Former Minnetonka captain Josh Luedtke adjusting to school, role at SCSU
Freshman defenseman played the last 2 seasons for the Des Moines Buccaneers of the United States Hockey League.
ST. CLOUD, Minn. — Josh Luedtke spent the last two seasons playing junior hockey for the Des Moines Buccaneers of the United States Hockey League.
A big part of the reason why Luedtke went back last season was to refine his game and he was the team's captain. Another season of juniors meant another year not attending school as well. The transition to playing college hockey and attending St. Cloud State has had some adjustments in the early going.
"The adjustment has been good and I think playing two years of juniors has helped the transition be pretty smooth, so I was glad to be able to get that in Des Moines," said Luedtke, who had 42 points and 95 penalty minutes in 93 USHL games. "I think school was a little challenging at first. The first few weeks were definitely an adjustment period because it had been awhile since I'd been in classes.
"Once I got the routine down, I think I've gotten the hang of it."
One of the changes for Luedtke on the ice has been fighting for playing time with the third-ranked Huskies . St. Cloud State (4-2) plays host to Wisconsin (2-2) at 7:30 p.m. Friday (FOX 9+) and 6 p.m. Saturday (FOX 9+) at the Herb Brooks National Hockey Center.
It will be interesting to see if a healthy Luedtke is in the lineup this weekend. He played the second game of the season against St. Thomas, was a healthy scratch in the series at Minnesota State University-Mankato and then played both games last weekend against Minnesota. This comes a season after he played a lot of minutes and saw time on special teams with Des Moines.
St. Cloud State has nine defensemen who have all played at least two games this season.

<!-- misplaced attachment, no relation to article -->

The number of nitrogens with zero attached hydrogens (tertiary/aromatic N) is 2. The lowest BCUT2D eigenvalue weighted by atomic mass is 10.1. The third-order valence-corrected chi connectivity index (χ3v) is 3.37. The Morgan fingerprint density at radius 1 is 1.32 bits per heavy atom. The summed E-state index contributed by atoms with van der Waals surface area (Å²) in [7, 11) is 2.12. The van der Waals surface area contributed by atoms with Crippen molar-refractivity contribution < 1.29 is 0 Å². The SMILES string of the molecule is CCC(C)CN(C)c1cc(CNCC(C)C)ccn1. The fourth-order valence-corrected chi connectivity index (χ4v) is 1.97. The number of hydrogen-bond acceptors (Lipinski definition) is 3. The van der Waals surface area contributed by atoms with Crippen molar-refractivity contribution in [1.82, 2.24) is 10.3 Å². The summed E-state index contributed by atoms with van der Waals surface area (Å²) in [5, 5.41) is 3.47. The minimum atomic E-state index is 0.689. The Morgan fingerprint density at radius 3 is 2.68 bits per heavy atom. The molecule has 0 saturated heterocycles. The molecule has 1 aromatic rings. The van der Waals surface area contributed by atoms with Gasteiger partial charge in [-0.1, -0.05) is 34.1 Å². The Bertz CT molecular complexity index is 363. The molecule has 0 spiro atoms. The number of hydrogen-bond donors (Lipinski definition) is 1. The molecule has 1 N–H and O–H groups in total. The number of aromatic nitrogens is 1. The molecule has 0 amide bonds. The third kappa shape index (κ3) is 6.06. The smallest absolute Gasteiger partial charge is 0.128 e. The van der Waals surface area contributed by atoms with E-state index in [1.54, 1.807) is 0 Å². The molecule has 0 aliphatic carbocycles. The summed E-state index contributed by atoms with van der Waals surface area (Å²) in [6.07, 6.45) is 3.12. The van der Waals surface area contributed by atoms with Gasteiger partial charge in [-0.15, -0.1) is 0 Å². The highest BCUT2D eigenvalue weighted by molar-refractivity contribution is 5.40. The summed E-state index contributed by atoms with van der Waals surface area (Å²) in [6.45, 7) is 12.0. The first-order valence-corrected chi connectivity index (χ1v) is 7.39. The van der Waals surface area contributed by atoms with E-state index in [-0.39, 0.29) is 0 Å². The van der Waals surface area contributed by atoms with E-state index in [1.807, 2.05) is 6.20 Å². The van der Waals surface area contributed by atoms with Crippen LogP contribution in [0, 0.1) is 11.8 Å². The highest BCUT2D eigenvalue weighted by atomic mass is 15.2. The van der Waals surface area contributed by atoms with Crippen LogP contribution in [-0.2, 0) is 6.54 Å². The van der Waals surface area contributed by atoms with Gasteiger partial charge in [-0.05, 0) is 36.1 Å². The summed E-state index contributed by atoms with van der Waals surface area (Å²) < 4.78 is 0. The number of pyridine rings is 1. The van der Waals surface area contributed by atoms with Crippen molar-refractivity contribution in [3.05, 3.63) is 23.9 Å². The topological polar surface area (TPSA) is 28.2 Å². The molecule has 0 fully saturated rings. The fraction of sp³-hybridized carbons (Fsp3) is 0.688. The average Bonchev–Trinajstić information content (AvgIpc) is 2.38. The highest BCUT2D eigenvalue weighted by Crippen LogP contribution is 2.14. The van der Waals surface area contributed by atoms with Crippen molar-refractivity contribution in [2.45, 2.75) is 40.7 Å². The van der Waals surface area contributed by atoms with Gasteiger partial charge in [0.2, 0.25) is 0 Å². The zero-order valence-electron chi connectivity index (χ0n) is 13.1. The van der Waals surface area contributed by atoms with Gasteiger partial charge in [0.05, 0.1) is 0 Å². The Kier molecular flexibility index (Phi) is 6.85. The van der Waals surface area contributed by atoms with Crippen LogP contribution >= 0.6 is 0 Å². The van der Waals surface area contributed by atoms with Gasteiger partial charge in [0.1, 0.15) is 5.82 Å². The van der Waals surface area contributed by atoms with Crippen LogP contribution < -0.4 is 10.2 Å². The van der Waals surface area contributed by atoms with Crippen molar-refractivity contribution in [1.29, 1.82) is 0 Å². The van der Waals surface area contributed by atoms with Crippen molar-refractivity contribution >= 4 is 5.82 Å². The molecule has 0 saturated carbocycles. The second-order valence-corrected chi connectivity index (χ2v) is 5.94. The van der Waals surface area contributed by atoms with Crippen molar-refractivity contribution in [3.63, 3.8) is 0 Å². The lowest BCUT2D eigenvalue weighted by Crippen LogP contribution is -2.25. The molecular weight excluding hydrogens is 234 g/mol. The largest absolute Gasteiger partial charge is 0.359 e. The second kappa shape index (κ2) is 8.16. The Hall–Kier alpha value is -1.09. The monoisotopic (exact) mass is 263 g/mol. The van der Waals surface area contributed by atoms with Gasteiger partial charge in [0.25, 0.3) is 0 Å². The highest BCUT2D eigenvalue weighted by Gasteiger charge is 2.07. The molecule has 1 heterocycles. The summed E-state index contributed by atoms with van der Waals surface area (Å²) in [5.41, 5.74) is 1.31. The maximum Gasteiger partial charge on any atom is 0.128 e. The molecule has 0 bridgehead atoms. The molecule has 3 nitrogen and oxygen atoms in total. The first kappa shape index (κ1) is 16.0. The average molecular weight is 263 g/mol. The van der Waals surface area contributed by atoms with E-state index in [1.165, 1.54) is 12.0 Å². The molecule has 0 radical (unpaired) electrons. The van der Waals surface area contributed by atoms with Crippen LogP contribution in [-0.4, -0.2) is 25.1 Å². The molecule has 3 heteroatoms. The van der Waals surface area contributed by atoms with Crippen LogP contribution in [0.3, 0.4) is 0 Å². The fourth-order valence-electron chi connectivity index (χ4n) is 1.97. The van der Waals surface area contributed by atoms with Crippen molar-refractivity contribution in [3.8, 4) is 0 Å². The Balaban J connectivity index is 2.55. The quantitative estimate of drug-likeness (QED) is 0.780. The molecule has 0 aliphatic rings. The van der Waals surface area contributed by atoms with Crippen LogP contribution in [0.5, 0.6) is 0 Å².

"I think it's been good for us. When you have a competitive 'D' core like we have, everyone is going to battle for ice time," said Luedtke, who is one of two freshman defensemen (Jack Peart is the other) for the Huskies. "It's done nothing but help all of us get better, which is only going to help the team.
"Obviously, coming into it, I just want to do my best to contribute and accept whatever role I have. I'm just thankful to be a part of this team and for the opportunity."
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Against the Gophers, he had a blocked shot in the opening game and was listed as the team's seventh defenseman and then picked up his first college point (an assist) and had three shots on goal in the overtime loss and was listed as the sixth defenseman.
"He's got a really good track record with being a captain on a state championship team at Minnetonka," Huskies head coach Brett Larson said of Luedtke playing for the Class AA high school state champions in 2018. "I like his mobility and strength.
"For a smaller guy (5-foot-9, 175 pounds), he's really strong. So he can get to people and close quickly whether it's off the rush or defensively. When he gets there, he's strong enough to win the battle. We thought (the Gophers series) was a really good series to get him in a couple games because his style fits for a really fast game.
"I thought he handled it really well. He seemed composed. It didn't seem like the moment was too big for him. Like any other player, he made a few mistakes but those mistakes didn't seem to rattle him. I just thought he played a really mature game for a young guy."
The 21-year-old admits that he had some nerves before the games, but he did not let that hinder his play.
"I think the biggest strength of my game is my compete level," he said. "I think my work ethic has also been a strength and I was able to contribute with that. I was also able to have tight gaps (defensively) and close on some plays with my skating.
"You're going to have some nervousness going into it, but I think it's important to not play afraid. I'd rather make a mistake in full confidence versus making a mistake and playing tentative."
Luedtke knows that he is far from a finished product on the ice and is working on continuing to make progress with different aspects of his game.
"The areas of my game that I want to work on is getting pucks through to the net on the offensive blue line, working on my box outs in our (defensive) zone and I want to work on having that good first pass when I'm breaking the puck out," Luedtke said.
Larson said that Luetke's decision making and work ethic are a good combination.
"He seems to make the right read under pressure and not try to do too much," said Larson, a former college defenseman. "If there's a simple play, he makes it. Sometimes, I think the best thing for those young guys to get into it and feel confident is making the right, simple play early so you're not getting yourself in trouble. You're always just advancing the puck and your first read, you feel good and get into the game.
"He's done a good job with that."